a dialect of High German spoken in parts of Pennsylvania and Maryland
Rural-style furniture made by German, Swiss, and some Swedish peasants in eastern Pennsylvania during the period 1680-1850 (the "Dutch" is actually a corrupt form of "Deutsch," or German). The brightly-painted pieces featured turnings, gouge carving and rustic motifs.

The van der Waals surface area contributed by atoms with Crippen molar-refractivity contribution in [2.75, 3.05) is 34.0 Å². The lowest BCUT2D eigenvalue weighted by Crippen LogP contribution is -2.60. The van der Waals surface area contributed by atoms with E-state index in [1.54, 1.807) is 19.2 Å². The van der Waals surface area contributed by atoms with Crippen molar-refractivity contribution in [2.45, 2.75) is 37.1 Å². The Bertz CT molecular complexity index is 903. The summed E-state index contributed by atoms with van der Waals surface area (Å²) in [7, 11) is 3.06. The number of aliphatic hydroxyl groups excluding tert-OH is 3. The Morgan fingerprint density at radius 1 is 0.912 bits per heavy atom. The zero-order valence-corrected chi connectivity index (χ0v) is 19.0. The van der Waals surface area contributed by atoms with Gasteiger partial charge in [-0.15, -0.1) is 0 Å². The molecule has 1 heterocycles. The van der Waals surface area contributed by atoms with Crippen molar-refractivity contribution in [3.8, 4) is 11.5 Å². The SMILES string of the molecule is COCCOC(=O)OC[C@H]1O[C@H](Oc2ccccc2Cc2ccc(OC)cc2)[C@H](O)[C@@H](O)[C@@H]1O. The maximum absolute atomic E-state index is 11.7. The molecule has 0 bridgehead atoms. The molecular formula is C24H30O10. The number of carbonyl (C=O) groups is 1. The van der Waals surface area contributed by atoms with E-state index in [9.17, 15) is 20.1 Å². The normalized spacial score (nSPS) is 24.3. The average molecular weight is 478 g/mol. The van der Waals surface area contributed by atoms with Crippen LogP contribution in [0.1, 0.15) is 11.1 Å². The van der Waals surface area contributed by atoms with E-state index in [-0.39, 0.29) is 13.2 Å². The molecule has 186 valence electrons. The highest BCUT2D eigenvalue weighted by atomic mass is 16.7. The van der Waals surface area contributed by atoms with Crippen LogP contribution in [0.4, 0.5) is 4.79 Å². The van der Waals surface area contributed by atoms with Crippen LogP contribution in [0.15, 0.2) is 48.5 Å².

Furniture style produced through the late 1600's to mid 1800's by German families settled around New York and Pennsylvania. They were commonly miscalled Dutch for "Deutsch". The styling is simple with a sense of rustic utilitarianism and is normally squared with minimal rounding or turning. Decorations predominately include paintings of flowers, fruit, animals, human motifs and German script. Most popular woods were walnut, maple, fruitwoods and pine.